In other areas of entertainment, events and arts:
Beth Brickell, the Arkansas-born writer and filmmaker now based in Los Angeles, will be visiting Camden for “Weekend Maud Crawford” Friday-June 5th.
Brickell has been investigating the Crawford case for over three decades. Crawford was a prominent Camden lawyer and social activist who disappeared on March 2, 1957. Brickell will sign copies of Maud Crawford’s Solving the Mystery, the latest of her four books on the case, from 10:00 am to 5:00 pm Friday at Real Estate Pro. , 230 Cash Road, “around the corner from Woods Place,” according to the event’s flyer. She will also give a talk Saturday at 2:00 pm at the University of Southern Arkansas, 6286 Coleman Road, East Camden. And she’ll be there to guide visitors through Crawford’s last night when Laura and DeWayne Gordon open the Crawford House, 430 Clifton St., for a tour of the ground floor, from 1pm to 5pm on June 5th. Entrance costs $10.
Brickell’s visit to Camden is part of a tour that includes talks in seven Arkansas cities from Thursday to June 10 – Pine Bluff, Fort Smith, Fayetteville, Camden, Conway, Little Rock and Hot Springs – to solve the mystery of Maud Crawford. “All that’s left unfinished is to dig up Miss Maude’s remains and bury them next to her husband in Camden Cemetery,” she said in a press release.
Crawford was a partner in the law firm of John McClellan before he was elected to the US Senate in 1942. Her disappearance from the house on a cold, rainy and foggy Saturday night occurred while McClellan was leading a Senate hearing on organized crime, but no evidence of Mafia involvement has ever surfaced. The initial police investigation turned up no body, no evidence, no trace, no motive.
Brickell began investigating the cold case in 1985 with the intention of writing a screenplay for the film; her 16-month investigation led to a multi-part investigative series on the front pages of the Arkansas Gazette over a five-month period in 1986.
Visit the Brickell Film Company website, luminousfilms.net.
A savvy, imaginative teenager embarks on an unexpected journey with his carefree mother from Philadelphia to Los Angeles in a musical. “Missing You Like Hell” (music and lyrics by Erin McKeown; book and lyrics by Chiara Alegria Hughes, Pulitzer Prize and Tony Award winner, co-author of “In the Heights”), opening Tuesday at the Limited Capacity Spring Theater at TheatreSquared, 477 W. Spring Street, Fayetteville. McKeown will be attending a special pre-show happy hour concert at 6:00 pm on Thursday. The show runs from 19:30 from Tuesday to Friday, from 14:00 to 19:30 on Saturdays and from 14:00 from Sunday to 10 July. Tickets cost between $20 and $54; call (479) 777-7477 or visit theater2.org.
Exhibition in Fayetteville
“Queer” an exhibition of mid-south LGBT art work with a performance aspect opens with a reception on Thursday from 5:00 pm to 8:00 pm at the Fenix Gallery at Mt Sequoyah Center, 150 N. Skyline Drive, Fayetteville. The Artists’ Discussion Panel will take place on Friday from 18:00 to 20:00. The exhibition, juried by Brad Cushman, former director of the art gallery at the University of Arkansas at Little Rock and exhibition curator, will run from 1:00 pm to 5:00 pm Wednesday through Friday, and from 12:00 pm to 6:00 pm on Saturdays until 30 July. is free. Visit fenixarts.org.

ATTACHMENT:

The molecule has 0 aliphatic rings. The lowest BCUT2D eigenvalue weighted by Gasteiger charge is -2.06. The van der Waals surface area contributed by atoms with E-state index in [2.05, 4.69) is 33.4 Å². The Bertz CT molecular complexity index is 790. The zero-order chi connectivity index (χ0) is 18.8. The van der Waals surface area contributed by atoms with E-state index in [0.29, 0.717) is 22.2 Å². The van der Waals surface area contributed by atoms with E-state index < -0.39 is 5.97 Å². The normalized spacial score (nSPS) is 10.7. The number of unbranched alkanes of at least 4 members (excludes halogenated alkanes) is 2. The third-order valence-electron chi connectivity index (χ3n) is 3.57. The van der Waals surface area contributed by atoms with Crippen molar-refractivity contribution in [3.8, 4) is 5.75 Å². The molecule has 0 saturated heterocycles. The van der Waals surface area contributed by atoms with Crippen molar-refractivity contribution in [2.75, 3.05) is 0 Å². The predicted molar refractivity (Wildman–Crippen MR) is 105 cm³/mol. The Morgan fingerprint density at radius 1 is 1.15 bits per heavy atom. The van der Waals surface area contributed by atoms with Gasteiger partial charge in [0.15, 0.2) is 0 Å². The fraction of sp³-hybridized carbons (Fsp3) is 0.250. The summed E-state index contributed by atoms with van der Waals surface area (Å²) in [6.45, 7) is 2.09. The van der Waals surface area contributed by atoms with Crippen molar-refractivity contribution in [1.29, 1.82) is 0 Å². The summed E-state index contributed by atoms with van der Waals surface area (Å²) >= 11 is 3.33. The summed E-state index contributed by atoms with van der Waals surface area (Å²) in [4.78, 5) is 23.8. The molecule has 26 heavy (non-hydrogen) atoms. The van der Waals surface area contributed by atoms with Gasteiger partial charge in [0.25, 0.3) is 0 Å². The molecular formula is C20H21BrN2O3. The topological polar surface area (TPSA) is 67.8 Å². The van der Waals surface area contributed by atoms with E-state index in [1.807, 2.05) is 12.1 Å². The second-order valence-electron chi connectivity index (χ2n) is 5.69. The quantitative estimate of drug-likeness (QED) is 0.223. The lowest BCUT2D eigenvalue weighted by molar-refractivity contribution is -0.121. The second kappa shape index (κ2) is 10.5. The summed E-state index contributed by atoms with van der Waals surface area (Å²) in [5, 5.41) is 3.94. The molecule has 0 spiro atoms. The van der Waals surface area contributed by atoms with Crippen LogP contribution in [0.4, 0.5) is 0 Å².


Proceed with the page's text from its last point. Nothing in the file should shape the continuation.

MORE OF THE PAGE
Rogers Family Day
Farm animals, face painting, blacksmithing demonstrations, handmade candle making and excursions to the Butterfly Park are part of the program. Family Day at the Rogers Historical Museum, 10:00-14:00 Saturday at the Museum, 313 S. Second St., Rogers. Families can take a vintage photo in front of the museum’s history display on First Street, watch woodcarvers create new pieces, visit the Benton County Civil War: Untold Stories exhibit, and take photos with Civil War reenactors. Food trucks will sell edibles, including snow cones and corn. Free admission. Call (479) 621-1154 or visit rogershistoricalmuseum.org.
June 15 is the first of two application deadlines for community non-profit groups and other organizations. Arkansas Heritage Grants, which, according to the press release, are “designed to promote awareness and enjoyment of Arkansas heritage; empowering non-profit community groups to create heritage programs, especially in places where they would not otherwise take place; promote cooperation. the efforts of organizations, businesses, and government to increase the scale and scope of events, and to create permanent components of existing heritage-related celebrations.” The maximum amount is $5,000; the money should go to the proposed program, not to operating costs or infrastructure. For more information on grant criteria, visit arkansasheritage.com or email firstname.lastname@example.org.
Leave a Comment